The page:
OLR Bill Analysis

sHB 5746



This bill:

1. codifies the Department of Transportation's (DOT) cost-sharing responsibility with respect to relocating public utility facilities associated with state highway improvements;

2. establishes an enhanced penalty for certain traffic violations that occur in traffic incident management zones, and defines these zones;

3. authorizes DOT to enter temporary leases for use of the State Pier or other navigation property DOT owns or controls, pending the required approval of other state officials;

4. makes the transportation commissioner rather than railroads responsible for notifying municipalities about certain issues relating to rail crossings;

5. exempts buildings DOT acquires but does not use for office space from indoor air quality protocols enacted for state-owned or -leased buildings in 2007;

6. requires the commissioner to adopt regulations prohibiting construction activities during rush hour;

7. expands exemptions from certain state laws for tow trucks towing disabled trucks from the highway for repair;

8. increases the daily civil penalty DOT can assess for violating taxi laws and regulations;

9. allows DOT to issue vehicle over-dimension permits (length, width, height, and weight) electronically and eliminates the requirement that the permit holder have a paper copy, facsimile, or telegraphic confirmation of the permit in his possession; and

10. repeals an obsolete statute requiring all DOT contracts for work on a state bridge to contain a provision that prohibits anyone from working more than 48 hours in any week on the work specified in the contract, except in case of emergency.

EFFECTIVE DATE: October 1, 2008, except for the provision for electronic transmission of DOT permits which is effective on July 1, 2008 and the utility reimbursement and temporary State Pier lease provisions, which are effective upon passage.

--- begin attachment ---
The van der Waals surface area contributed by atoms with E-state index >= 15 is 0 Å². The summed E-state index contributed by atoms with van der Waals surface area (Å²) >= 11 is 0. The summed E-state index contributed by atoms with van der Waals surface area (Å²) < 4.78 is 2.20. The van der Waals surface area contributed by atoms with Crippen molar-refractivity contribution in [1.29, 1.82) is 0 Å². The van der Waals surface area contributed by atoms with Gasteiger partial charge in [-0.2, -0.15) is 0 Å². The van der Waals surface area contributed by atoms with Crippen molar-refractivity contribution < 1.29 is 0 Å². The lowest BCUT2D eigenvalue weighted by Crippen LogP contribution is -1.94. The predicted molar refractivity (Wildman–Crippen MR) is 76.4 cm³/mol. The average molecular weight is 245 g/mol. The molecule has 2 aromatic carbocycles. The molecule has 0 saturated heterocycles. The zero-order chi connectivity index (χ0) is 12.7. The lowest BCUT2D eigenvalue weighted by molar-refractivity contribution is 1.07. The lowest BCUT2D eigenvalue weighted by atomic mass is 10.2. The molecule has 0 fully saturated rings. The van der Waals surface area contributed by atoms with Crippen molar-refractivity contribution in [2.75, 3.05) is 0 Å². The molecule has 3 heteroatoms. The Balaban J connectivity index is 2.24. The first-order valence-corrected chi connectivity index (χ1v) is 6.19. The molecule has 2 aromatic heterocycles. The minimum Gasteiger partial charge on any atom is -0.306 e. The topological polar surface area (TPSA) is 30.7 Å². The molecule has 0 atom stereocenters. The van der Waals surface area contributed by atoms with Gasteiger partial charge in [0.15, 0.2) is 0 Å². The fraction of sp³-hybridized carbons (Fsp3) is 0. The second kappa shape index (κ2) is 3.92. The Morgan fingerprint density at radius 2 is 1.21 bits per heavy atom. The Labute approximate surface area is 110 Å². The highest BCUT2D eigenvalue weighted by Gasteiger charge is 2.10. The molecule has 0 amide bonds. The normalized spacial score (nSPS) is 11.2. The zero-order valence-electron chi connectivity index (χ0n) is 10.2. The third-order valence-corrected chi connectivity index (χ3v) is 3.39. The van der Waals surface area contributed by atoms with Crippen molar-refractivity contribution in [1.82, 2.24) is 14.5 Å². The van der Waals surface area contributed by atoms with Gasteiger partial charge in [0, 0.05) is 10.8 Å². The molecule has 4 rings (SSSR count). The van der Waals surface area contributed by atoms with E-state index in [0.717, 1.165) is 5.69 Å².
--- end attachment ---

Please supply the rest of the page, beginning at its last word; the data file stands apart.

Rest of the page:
By law, when the transportation commissioner determines that the construction or reconstruction of a state highway necessitates that a public service facility located in, over, under, or below the highway's right-of-way must be relocated, he can order the utility to do so. The law requires the state bear an “equitable” share of the relocation cost. Currently, this must be a minimum of 50% and as much as 100% of costs, less deductions allowable under the statute.

The bill codifies what constitutes an equitable share. Specifically, it establishes:

1. 100% reimbursement to municipally owned utilities, less allowable deductions;

2. 100% reimbursement, less deductions, for other utilities when the relocated facility is associated with construction of or improvements to a limited access highway; and

3. 50% reimbursement, less deductions, when the work is associated with construction of or improvements to a state highway other than a limited-access highway.

The deductions specified in the statute include the value of materials salvaged from the original installation, the cost of the original installation, the life expectancy of the original installation, and the unexpired term of its life use.

The bill also requires the utility to begin adjusting or relocating its facility as soon as it receives the commissioner's notice that it is necessary. The current law does not specify when relocation must actually begin once notice is received.


By law, the court must impose an additional fee equal to 100% of the fine it imposes for certain designated traffic violations when they occur in a clearly designated and marked state highway construction zone or utility work zone. The bill establishes a similar requirement when they are committed in “traffic incident management zone.